Jerry; The book devotes some amount of time (especially in the beginning chapters) to debunking creationism, but much of the latter half is devoted to the actual scientific evidence. Overall the book reminds me a little of Gould's Book of Life, just with refutations to creationism thrown in, so I tried to review the book for what it was (an overview of the fossil record with some refutations of creationism thrown in) rather than what I wished it to be. I've had some correspondence with the author after I finished the book and if there is a future edition some things might be expanded in terms of the scientific content, but overall I think it's a decent overview for people unfamiliar with the fossil record or are on the fence about creationism. People like you, Karl, and I might not get the same thing out of the book that others might, but I don't think we're the intended audience either. As I also noted, some of the sections (like the one on dinosaurs) suffer for lack of detail and I disagree with some of the assertions made (i.e. all theropods may have been feathered), but these points are relatively minor.
Anyway, like I said towards the end of the review, if you're looking for a lot of detail the book will probably disappoint, but I think it's the best of it's kind yet published for the intended audience.
In fact, in my experience there certainly is an audience for books that explain evolution. There are many, many people who accept the reality of common descent but for various reasons, don't fully comprehend the mechanisms or present understanding of evolution and wouldn't be able to defend their views against someone armed with a standard list of creationist talking points. Such people would be greatly served by picking up Prothero's book.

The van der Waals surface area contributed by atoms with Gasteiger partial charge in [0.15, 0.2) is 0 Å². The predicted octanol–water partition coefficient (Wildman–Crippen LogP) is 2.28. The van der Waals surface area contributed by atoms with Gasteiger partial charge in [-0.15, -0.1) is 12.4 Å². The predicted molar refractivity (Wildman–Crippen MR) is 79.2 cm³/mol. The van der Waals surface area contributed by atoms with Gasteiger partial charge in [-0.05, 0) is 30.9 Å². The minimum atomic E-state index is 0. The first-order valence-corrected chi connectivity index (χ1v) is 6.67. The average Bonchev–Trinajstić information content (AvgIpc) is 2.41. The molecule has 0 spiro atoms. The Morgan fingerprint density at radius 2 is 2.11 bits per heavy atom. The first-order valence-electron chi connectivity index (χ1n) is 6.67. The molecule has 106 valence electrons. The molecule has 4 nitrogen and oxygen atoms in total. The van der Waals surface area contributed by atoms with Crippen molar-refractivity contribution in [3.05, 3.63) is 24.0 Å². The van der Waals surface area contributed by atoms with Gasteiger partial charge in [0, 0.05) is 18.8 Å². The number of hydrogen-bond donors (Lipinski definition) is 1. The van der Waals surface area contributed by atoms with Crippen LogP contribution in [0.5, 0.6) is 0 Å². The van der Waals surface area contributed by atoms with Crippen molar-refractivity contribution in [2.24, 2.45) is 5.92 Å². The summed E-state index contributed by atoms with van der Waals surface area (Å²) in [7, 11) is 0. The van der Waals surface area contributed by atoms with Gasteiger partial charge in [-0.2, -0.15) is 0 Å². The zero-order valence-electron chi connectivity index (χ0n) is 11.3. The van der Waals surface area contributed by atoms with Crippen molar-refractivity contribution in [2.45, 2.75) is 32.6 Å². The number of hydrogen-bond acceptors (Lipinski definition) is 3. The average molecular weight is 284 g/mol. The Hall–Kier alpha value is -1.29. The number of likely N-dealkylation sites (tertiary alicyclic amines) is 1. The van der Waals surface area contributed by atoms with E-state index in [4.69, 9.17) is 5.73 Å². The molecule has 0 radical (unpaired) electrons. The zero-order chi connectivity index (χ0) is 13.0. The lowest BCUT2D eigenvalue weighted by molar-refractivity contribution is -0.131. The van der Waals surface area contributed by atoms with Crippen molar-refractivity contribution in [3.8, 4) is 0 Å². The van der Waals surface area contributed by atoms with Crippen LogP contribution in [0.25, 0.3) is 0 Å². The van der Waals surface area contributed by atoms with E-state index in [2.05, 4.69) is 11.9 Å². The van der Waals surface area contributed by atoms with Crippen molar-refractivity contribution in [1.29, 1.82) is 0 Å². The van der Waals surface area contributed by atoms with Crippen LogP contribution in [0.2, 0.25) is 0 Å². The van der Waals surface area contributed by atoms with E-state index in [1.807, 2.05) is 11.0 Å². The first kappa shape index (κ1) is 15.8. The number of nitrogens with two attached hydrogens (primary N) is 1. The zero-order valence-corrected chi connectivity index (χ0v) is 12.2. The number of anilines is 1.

Despite the unequivocal stance against creationism that Brian notes, I felt that the book presented the current scientific understanding of the fossil record in a clear and even-handed manner, unlike many of the more agenda driven books (Richard D: i'm looking at you) written on the same topic. [Though, keep in mind I too only gave the book a partial read on the plane back from Austin].
I don't think this book is necessarily well-suited as a course text, except perhaps for a freshman seminar or other class focussed on discussing the current debates surrounding the subject. Fortunately, Don already wrote Bringing Fossils to Life!
Certainly B&N is not the place to go to find quality science literature but luckily most communities have independent (and especially) used bookstores that tend to be far superior on the that front! Of course, if you really want to get an inside look at the science you have to delve into the primary literature anyway as much of the matrix of science is rapidly eroded in summary.
I am currently in the middle of Dennet's, Darwin's Dangerous Idea and just finished Dawkin's, DVD, Growing Up In The Universe. Many of the books I have read in support of Evolution seem to take more of a philosophical or conceptual approach to Evolution. Which is fine, but I am very hungry for positive, "hard" evidence in support of it. So, today, when I happended come across this book on PZ Myers blog I literally raced to my local Borders to buy this book.
Would you please recommend other books in this same vain, that get down to brass tacks and demonstrate more the physical evidence for Evolution, rather than philosophical and conceptual ones usually found in the context of the Creationism/ID debate?